Layoffs, a tight job market, shaky economic times. The class of 2001 may have more in common with the class of 1991 than they'd like to admit. But as several of our stories this month suggest, today's college grads bring with them a whole different set of attitudes.
Like their predecessors of a decade ago, the 71 million children of Baby Boomers are staring down a precarious economy and heading back to their parents' nests. But as associate editor Pamela Paul, author of this month's cover story, â€œEcho Boomerang,â€? points out, they are doing so with a new kind of verve. An estimated 56 percent of the 2001 graduating class, or 668,640 grads, are expected to be homeward bound this year. But this time it will be by choice, and not as a last resort. â€œWhereas Gen X viewed moving home as failure, Gen Ys are both pragmatic and positive about their post-college decisions,â€? says Paul. â€œHaving come of age under the protective boom of the stock market, Gen Ys have a more optimistic view of the economy and their ability to eventually succeed in it.â€?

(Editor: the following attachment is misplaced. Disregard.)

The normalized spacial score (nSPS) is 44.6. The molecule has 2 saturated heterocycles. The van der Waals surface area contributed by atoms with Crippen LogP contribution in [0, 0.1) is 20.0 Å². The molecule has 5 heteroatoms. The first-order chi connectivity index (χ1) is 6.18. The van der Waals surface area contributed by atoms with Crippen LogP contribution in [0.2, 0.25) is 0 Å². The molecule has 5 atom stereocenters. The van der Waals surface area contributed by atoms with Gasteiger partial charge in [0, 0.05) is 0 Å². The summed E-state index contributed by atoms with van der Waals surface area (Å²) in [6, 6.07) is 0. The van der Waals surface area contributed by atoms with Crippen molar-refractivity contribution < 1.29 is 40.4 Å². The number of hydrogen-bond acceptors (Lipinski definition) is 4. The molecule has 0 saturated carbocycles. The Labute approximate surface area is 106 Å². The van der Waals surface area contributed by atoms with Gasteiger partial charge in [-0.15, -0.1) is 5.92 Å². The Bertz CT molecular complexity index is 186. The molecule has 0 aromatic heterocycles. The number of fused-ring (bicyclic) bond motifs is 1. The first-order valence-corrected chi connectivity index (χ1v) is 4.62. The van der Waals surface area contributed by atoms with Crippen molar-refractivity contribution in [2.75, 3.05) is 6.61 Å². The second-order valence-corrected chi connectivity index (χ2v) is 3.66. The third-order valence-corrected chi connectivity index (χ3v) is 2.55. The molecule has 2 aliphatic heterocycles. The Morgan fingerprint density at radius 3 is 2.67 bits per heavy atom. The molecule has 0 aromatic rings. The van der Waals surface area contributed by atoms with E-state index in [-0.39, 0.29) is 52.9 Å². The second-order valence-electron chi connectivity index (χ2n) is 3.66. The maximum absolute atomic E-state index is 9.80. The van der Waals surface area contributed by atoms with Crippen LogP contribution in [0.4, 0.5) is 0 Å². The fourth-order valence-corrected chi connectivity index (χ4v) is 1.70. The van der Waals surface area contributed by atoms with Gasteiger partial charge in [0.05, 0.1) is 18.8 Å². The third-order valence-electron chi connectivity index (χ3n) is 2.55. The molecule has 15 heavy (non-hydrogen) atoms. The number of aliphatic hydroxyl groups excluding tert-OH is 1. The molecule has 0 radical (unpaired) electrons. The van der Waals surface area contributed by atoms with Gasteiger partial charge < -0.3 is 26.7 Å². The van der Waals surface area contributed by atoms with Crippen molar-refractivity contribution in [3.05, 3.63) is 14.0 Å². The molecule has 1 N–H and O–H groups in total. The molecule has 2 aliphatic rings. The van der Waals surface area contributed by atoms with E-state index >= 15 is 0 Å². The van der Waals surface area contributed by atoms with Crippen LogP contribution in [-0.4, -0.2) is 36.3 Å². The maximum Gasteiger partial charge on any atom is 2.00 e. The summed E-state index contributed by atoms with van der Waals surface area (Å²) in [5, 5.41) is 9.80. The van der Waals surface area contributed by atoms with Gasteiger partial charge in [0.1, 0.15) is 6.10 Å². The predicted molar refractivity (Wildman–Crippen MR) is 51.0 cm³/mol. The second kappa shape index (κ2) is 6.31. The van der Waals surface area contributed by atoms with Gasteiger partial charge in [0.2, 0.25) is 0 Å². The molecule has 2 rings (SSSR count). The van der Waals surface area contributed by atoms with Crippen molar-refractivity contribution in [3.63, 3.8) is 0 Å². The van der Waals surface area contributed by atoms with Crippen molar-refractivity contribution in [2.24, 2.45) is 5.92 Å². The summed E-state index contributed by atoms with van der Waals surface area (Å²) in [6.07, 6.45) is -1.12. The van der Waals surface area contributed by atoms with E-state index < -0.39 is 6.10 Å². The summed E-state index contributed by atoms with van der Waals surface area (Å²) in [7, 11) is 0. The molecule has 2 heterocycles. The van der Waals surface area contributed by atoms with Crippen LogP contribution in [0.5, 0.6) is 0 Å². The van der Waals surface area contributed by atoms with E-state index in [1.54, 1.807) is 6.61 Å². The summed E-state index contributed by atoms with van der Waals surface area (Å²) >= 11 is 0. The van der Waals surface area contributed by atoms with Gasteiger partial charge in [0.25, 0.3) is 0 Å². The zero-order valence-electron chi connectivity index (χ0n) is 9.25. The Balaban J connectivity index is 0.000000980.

It's anticipated that these homeward bound grads will have more disposable income and spending power than their Gen X counterparts and willingly spend it on everything but room and board. As Paul points out, they are a consumer group that marketers can no longer ignore.
This trend of moving home is significant for another reason: It's further evidence that young adults today are postponing adulthood â€” or at least taking longer to establish stable households. In our second feature, editor at large Alision Stein Wellner shows us how this postponement of adulthood is affecting other parts of society. In â€œOh Come All Ye Faithful,â€? Wellner chronicles the lengths today's religious institutions are going to in order to attract young adults. While religion has long borrowed a few marketing tools to stem declining memberships, Wellner shows how some groups are custom-tailoring services to appeal to specific demographics, especially those between the ages of 18 and 29. â€œIt is between these years â€” the years between leaving the nest and building one's own â€” that adults are most likely to experiment with religion and the least likely to commit to one church or synagogue,â€? Wellner writes.
While demographics-specific marketing of religion is essential in certain areas, it may prove less of a trend in other parts of the nation. That's because of the continued fragmentation of the country â€” something that demographer and contributing editor William H. Frey highlights in his piece, â€œMicro Melting Pots.â€? Frey offers us a somewhat contrarian view of the country's growing diversity â€” and in doing so, gives us the most comprehensive analysis of Census 2000 data thus far. So sit back, relax, and enjoy this fresh new snapshot of the face of America in the 21st century.